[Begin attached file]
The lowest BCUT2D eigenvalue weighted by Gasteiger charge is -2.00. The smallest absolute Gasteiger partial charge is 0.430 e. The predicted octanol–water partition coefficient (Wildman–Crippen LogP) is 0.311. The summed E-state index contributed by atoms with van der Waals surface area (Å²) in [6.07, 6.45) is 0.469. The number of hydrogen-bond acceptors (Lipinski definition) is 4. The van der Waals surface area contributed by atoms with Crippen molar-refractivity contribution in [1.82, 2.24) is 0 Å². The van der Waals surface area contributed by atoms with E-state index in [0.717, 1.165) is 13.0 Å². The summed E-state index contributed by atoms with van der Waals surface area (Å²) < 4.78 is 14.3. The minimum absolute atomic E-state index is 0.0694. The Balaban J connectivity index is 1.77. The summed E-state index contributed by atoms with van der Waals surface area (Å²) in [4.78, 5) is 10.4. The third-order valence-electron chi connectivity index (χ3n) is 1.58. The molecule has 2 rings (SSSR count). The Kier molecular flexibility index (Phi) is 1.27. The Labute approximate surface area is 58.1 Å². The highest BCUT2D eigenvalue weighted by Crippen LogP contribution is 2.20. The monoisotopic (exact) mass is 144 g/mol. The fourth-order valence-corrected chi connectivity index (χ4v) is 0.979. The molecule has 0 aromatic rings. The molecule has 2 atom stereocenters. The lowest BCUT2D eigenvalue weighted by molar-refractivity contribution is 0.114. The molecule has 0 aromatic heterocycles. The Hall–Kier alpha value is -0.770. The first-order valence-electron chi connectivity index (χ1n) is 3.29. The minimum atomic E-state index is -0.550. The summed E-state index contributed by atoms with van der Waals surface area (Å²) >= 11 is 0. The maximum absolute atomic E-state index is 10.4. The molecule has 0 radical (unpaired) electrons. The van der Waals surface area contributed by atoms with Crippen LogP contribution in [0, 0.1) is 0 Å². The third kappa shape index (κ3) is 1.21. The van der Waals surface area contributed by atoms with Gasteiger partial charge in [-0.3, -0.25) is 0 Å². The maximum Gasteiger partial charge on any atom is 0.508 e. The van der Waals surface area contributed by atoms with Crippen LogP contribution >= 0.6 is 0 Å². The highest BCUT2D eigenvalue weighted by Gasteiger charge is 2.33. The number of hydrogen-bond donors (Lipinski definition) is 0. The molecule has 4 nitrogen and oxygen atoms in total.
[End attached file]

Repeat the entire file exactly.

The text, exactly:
The lowest BCUT2D eigenvalue weighted by Gasteiger charge is -2.00. The smallest absolute Gasteiger partial charge is 0.430 e. The predicted octanol–water partition coefficient (Wildman–Crippen LogP) is 0.311. The summed E-state index contributed by atoms with van der Waals surface area (Å²) in [6.07, 6.45) is 0.469. The number of hydrogen-bond acceptors (Lipinski definition) is 4. The van der Waals surface area contributed by atoms with Crippen molar-refractivity contribution in [1.82, 2.24) is 0 Å². The van der Waals surface area contributed by atoms with E-state index in [0.717, 1.165) is 13.0 Å². The summed E-state index contributed by atoms with van der Waals surface area (Å²) < 4.78 is 14.3. The minimum absolute atomic E-state index is 0.0694. The Balaban J connectivity index is 1.77. The summed E-state index contributed by atoms with van der Waals surface area (Å²) in [4.78, 5) is 10.4. The third-order valence-electron chi connectivity index (χ3n) is 1.58. The molecule has 2 rings (SSSR count). The Kier molecular flexibility index (Phi) is 1.27. The Labute approximate surface area is 58.1 Å². The highest BCUT2D eigenvalue weighted by Crippen LogP contribution is 2.20. The monoisotopic (exact) mass is 144 g/mol. The fourth-order valence-corrected chi connectivity index (χ4v) is 0.979. The molecule has 0 aromatic rings. The molecule has 2 atom stereocenters. The lowest BCUT2D eigenvalue weighted by molar-refractivity contribution is 0.114. The molecule has 0 aromatic heterocycles. The Hall–Kier alpha value is -0.770. The first-order valence-electron chi connectivity index (χ1n) is 3.29. The minimum atomic E-state index is -0.550. The summed E-state index contributed by atoms with van der Waals surface area (Å²) >= 11 is 0. The maximum absolute atomic E-state index is 10.4. The molecule has 0 radical (unpaired) electrons. The van der Waals surface area contributed by atoms with Crippen LogP contribution in [0, 0.1) is 0 Å². The third kappa shape index (κ3) is 1.21. The van der Waals surface area contributed by atoms with Gasteiger partial charge in [-0.3, -0.25) is 0 Å². The maximum Gasteiger partial charge on any atom is 0.508 e. The van der Waals surface area contributed by atoms with Crippen LogP contribution >= 0.6 is 0 Å². The highest BCUT2D eigenvalue weighted by Gasteiger charge is 2.33. The number of hydrogen-bond donors (Lipinski definition) is 0. The molecule has 4 nitrogen and oxygen atoms in total.